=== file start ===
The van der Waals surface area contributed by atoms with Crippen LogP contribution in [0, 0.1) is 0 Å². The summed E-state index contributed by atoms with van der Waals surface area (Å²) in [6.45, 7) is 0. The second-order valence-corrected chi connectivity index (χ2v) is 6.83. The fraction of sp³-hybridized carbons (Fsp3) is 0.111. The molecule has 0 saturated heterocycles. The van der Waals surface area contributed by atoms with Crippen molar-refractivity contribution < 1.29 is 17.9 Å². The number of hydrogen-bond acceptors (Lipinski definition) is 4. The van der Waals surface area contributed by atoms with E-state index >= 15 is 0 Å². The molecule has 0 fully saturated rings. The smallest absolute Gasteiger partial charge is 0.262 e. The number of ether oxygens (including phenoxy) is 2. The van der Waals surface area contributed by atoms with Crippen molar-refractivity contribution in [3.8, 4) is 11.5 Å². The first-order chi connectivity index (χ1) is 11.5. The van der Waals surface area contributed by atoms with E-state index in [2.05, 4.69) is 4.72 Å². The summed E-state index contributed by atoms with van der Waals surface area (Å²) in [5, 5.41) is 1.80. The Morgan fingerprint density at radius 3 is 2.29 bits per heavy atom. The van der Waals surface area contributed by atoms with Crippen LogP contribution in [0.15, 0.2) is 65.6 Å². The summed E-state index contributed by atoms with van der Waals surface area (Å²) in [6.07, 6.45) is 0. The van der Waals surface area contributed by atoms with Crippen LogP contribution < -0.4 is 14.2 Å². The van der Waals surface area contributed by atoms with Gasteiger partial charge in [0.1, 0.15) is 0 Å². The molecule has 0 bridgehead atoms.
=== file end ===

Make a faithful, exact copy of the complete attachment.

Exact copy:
The van der Waals surface area contributed by atoms with Crippen LogP contribution in [0, 0.1) is 0 Å². The summed E-state index contributed by atoms with van der Waals surface area (Å²) in [6.45, 7) is 0. The second-order valence-corrected chi connectivity index (χ2v) is 6.83. The fraction of sp³-hybridized carbons (Fsp3) is 0.111. The molecule has 0 saturated heterocycles. The van der Waals surface area contributed by atoms with Crippen molar-refractivity contribution < 1.29 is 17.9 Å². The number of hydrogen-bond acceptors (Lipinski definition) is 4. The van der Waals surface area contributed by atoms with E-state index >= 15 is 0 Å². The molecule has 0 fully saturated rings. The smallest absolute Gasteiger partial charge is 0.262 e. The number of ether oxygens (including phenoxy) is 2. The van der Waals surface area contributed by atoms with Crippen molar-refractivity contribution in [3.8, 4) is 11.5 Å². The first-order chi connectivity index (χ1) is 11.5. The van der Waals surface area contributed by atoms with E-state index in [2.05, 4.69) is 4.72 Å². The summed E-state index contributed by atoms with van der Waals surface area (Å²) in [5, 5.41) is 1.80. The Morgan fingerprint density at radius 3 is 2.29 bits per heavy atom. The van der Waals surface area contributed by atoms with Crippen LogP contribution in [0.15, 0.2) is 65.6 Å². The summed E-state index contributed by atoms with van der Waals surface area (Å²) in [6.07, 6.45) is 0. The van der Waals surface area contributed by atoms with Crippen LogP contribution < -0.4 is 14.2 Å². The van der Waals surface area contributed by atoms with Gasteiger partial charge in [0.1, 0.15) is 0 Å². The molecule has 0 bridgehead atoms.